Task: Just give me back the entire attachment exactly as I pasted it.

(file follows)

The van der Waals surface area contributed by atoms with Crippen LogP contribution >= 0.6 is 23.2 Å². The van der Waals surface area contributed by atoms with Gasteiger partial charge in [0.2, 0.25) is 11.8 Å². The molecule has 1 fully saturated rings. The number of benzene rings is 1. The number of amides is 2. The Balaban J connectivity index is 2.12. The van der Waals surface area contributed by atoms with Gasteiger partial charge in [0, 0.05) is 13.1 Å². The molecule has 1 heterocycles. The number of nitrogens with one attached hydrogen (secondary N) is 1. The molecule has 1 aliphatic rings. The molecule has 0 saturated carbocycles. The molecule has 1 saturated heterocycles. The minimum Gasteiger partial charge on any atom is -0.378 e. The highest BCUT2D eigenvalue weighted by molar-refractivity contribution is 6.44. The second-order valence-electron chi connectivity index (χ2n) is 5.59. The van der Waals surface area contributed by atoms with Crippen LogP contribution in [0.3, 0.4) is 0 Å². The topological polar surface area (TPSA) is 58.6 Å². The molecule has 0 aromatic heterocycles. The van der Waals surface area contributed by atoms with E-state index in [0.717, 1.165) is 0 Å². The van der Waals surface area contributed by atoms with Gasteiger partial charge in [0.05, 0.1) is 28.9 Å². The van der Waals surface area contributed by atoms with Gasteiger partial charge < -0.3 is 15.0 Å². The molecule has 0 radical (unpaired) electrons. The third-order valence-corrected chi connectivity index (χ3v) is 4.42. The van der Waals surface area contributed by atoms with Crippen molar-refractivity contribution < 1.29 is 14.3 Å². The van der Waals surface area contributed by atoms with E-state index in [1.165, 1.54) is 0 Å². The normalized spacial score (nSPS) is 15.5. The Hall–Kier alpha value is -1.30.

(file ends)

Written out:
The van der Waals surface area contributed by atoms with Crippen LogP contribution >= 0.6 is 23.2 Å². The van der Waals surface area contributed by atoms with Gasteiger partial charge in [0.2, 0.25) is 11.8 Å². The molecule has 1 fully saturated rings. The number of benzene rings is 1. The number of amides is 2. The Balaban J connectivity index is 2.12. The van der Waals surface area contributed by atoms with Gasteiger partial charge in [0, 0.05) is 13.1 Å². The molecule has 1 heterocycles. The number of nitrogens with one attached hydrogen (secondary N) is 1. The molecule has 1 aliphatic rings. The molecule has 0 saturated carbocycles. The molecule has 1 saturated heterocycles. The minimum Gasteiger partial charge on any atom is -0.378 e. The highest BCUT2D eigenvalue weighted by molar-refractivity contribution is 6.44. The second-order valence-electron chi connectivity index (χ2n) is 5.59. The van der Waals surface area contributed by atoms with Crippen LogP contribution in [0.3, 0.4) is 0 Å². The topological polar surface area (TPSA) is 58.6 Å². The molecule has 0 aromatic heterocycles. The van der Waals surface area contributed by atoms with E-state index in [0.717, 1.165) is 0 Å². The van der Waals surface area contributed by atoms with Gasteiger partial charge in [0.05, 0.1) is 28.9 Å². The van der Waals surface area contributed by atoms with Gasteiger partial charge < -0.3 is 15.0 Å². The molecule has 0 radical (unpaired) electrons. The third-order valence-corrected chi connectivity index (χ3v) is 4.42. The van der Waals surface area contributed by atoms with Crippen molar-refractivity contribution < 1.29 is 14.3 Å². The van der Waals surface area contributed by atoms with E-state index in [1.165, 1.54) is 0 Å². The normalized spacial score (nSPS) is 15.5. The Hall–Kier alpha value is -1.30.